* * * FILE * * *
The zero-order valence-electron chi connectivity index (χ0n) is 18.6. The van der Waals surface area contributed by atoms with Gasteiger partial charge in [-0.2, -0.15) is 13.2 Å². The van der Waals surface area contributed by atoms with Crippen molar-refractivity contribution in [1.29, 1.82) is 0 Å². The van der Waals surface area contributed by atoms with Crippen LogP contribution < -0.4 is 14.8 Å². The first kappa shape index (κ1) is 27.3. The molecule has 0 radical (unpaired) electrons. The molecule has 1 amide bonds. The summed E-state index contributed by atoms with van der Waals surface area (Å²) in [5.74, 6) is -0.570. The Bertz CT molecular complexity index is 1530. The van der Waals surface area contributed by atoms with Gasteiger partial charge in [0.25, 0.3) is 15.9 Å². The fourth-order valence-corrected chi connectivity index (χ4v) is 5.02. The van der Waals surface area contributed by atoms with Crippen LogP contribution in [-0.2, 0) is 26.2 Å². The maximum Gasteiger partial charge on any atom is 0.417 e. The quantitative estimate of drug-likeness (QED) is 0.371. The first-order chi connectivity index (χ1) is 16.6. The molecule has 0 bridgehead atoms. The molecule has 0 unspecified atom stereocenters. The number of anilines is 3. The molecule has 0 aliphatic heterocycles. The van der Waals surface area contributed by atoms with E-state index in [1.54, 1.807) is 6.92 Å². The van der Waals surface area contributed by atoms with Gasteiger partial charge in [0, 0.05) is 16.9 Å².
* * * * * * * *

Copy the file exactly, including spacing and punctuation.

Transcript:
The zero-order valence-electron chi connectivity index (χ0n) is 18.6. The van der Waals surface area contributed by atoms with Gasteiger partial charge in [-0.2, -0.15) is 13.2 Å². The van der Waals surface area contributed by atoms with Crippen molar-refractivity contribution in [1.29, 1.82) is 0 Å². The van der Waals surface area contributed by atoms with Crippen LogP contribution < -0.4 is 14.8 Å². The first kappa shape index (κ1) is 27.3. The molecule has 0 radical (unpaired) electrons. The molecule has 1 amide bonds. The summed E-state index contributed by atoms with van der Waals surface area (Å²) in [5.74, 6) is -0.570. The Bertz CT molecular complexity index is 1530. The van der Waals surface area contributed by atoms with Gasteiger partial charge in [0.25, 0.3) is 15.9 Å². The fourth-order valence-corrected chi connectivity index (χ4v) is 5.02. The van der Waals surface area contributed by atoms with Crippen LogP contribution in [-0.2, 0) is 26.2 Å². The maximum Gasteiger partial charge on any atom is 0.417 e. The quantitative estimate of drug-likeness (QED) is 0.371. The first-order chi connectivity index (χ1) is 16.6. The molecule has 0 bridgehead atoms. The molecule has 0 unspecified atom stereocenters. The number of anilines is 3. The molecule has 0 aliphatic heterocycles. The van der Waals surface area contributed by atoms with E-state index in [1.54, 1.807) is 6.92 Å². The van der Waals surface area contributed by atoms with Gasteiger partial charge in [0, 0.05) is 16.9 Å².